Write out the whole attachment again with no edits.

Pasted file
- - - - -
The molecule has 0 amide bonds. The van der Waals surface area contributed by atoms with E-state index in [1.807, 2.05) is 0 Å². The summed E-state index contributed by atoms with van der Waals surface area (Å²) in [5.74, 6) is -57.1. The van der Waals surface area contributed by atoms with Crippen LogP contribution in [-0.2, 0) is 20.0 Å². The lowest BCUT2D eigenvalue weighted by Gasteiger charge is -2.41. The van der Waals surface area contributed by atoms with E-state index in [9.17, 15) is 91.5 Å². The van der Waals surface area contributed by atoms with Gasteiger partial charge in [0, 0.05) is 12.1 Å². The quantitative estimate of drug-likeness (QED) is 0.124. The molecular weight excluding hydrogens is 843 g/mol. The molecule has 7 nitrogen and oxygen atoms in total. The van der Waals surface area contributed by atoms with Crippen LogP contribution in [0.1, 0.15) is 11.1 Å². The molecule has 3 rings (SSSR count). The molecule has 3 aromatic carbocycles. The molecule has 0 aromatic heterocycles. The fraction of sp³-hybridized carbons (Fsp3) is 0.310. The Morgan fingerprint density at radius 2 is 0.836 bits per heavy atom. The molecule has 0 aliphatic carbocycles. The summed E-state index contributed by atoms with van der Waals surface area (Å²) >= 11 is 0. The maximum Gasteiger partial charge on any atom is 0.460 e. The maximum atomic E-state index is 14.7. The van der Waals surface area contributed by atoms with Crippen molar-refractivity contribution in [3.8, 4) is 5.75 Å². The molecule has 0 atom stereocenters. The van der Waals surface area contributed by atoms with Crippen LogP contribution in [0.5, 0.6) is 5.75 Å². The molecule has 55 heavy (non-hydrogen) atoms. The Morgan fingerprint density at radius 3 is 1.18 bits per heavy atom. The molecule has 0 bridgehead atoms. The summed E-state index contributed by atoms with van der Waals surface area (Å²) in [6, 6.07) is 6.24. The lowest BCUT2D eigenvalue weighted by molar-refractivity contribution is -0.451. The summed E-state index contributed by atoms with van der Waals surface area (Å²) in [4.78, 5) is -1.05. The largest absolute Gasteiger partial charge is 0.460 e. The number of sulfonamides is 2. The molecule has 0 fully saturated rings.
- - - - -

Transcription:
The molecule has 0 amide bonds. The van der Waals surface area contributed by atoms with E-state index in [1.807, 2.05) is 0 Å². The summed E-state index contributed by atoms with van der Waals surface area (Å²) in [5.74, 6) is -57.1. The van der Waals surface area contributed by atoms with Crippen LogP contribution in [-0.2, 0) is 20.0 Å². The lowest BCUT2D eigenvalue weighted by Gasteiger charge is -2.41. The van der Waals surface area contributed by atoms with E-state index in [9.17, 15) is 91.5 Å². The van der Waals surface area contributed by atoms with Gasteiger partial charge in [0, 0.05) is 12.1 Å². The quantitative estimate of drug-likeness (QED) is 0.124. The molecular weight excluding hydrogens is 843 g/mol. The molecule has 7 nitrogen and oxygen atoms in total. The van der Waals surface area contributed by atoms with Crippen LogP contribution in [0.1, 0.15) is 11.1 Å². The molecule has 3 rings (SSSR count). The molecule has 3 aromatic carbocycles. The molecule has 0 aromatic heterocycles. The fraction of sp³-hybridized carbons (Fsp3) is 0.310. The Morgan fingerprint density at radius 2 is 0.836 bits per heavy atom. The molecule has 0 aliphatic carbocycles. The summed E-state index contributed by atoms with van der Waals surface area (Å²) >= 11 is 0. The maximum Gasteiger partial charge on any atom is 0.460 e. The maximum atomic E-state index is 14.7. The van der Waals surface area contributed by atoms with Crippen molar-refractivity contribution in [3.8, 4) is 5.75 Å². The molecule has 0 atom stereocenters. The van der Waals surface area contributed by atoms with Crippen LogP contribution in [0.5, 0.6) is 5.75 Å². The molecule has 55 heavy (non-hydrogen) atoms. The Morgan fingerprint density at radius 3 is 1.18 bits per heavy atom. The molecule has 0 bridgehead atoms. The summed E-state index contributed by atoms with van der Waals surface area (Å²) in [6, 6.07) is 6.24. The lowest BCUT2D eigenvalue weighted by molar-refractivity contribution is -0.451. The summed E-state index contributed by atoms with van der Waals surface area (Å²) in [4.78, 5) is -1.05. The largest absolute Gasteiger partial charge is 0.460 e. The number of sulfonamides is 2. The molecule has 0 fully saturated rings.